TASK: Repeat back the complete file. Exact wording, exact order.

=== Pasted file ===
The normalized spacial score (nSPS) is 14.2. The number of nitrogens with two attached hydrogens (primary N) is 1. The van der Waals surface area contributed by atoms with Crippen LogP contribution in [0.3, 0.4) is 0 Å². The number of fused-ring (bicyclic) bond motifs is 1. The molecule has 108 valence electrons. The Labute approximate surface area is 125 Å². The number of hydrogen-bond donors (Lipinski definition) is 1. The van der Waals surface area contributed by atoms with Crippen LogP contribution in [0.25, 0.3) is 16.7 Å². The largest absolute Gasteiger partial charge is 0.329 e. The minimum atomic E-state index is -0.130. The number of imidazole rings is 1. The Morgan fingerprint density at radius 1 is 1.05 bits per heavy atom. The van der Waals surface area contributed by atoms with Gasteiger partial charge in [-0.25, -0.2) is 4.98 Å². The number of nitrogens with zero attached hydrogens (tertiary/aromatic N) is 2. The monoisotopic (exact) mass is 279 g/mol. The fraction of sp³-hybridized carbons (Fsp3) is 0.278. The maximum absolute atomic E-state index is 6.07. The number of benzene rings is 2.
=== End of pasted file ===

The normalized spacial score (nSPS) is 14.2. The number of nitrogens with two attached hydrogens (primary N) is 1. The van der Waals surface area contributed by atoms with Crippen LogP contribution in [0.3, 0.4) is 0 Å². The number of fused-ring (bicyclic) bond motifs is 1. The molecule has 108 valence electrons. The Labute approximate surface area is 125 Å². The number of hydrogen-bond donors (Lipinski definition) is 1. The van der Waals surface area contributed by atoms with Crippen LogP contribution in [0.25, 0.3) is 16.7 Å². The largest absolute Gasteiger partial charge is 0.329 e. The minimum atomic E-state index is -0.130. The number of imidazole rings is 1. The Morgan fingerprint density at radius 1 is 1.05 bits per heavy atom. The van der Waals surface area contributed by atoms with Gasteiger partial charge in [-0.25, -0.2) is 4.98 Å². The number of nitrogens with zero attached hydrogens (tertiary/aromatic N) is 2. The monoisotopic (exact) mass is 279 g/mol. The fraction of sp³-hybridized carbons (Fsp3) is 0.278. The maximum absolute atomic E-state index is 6.07. The number of benzene rings is 2.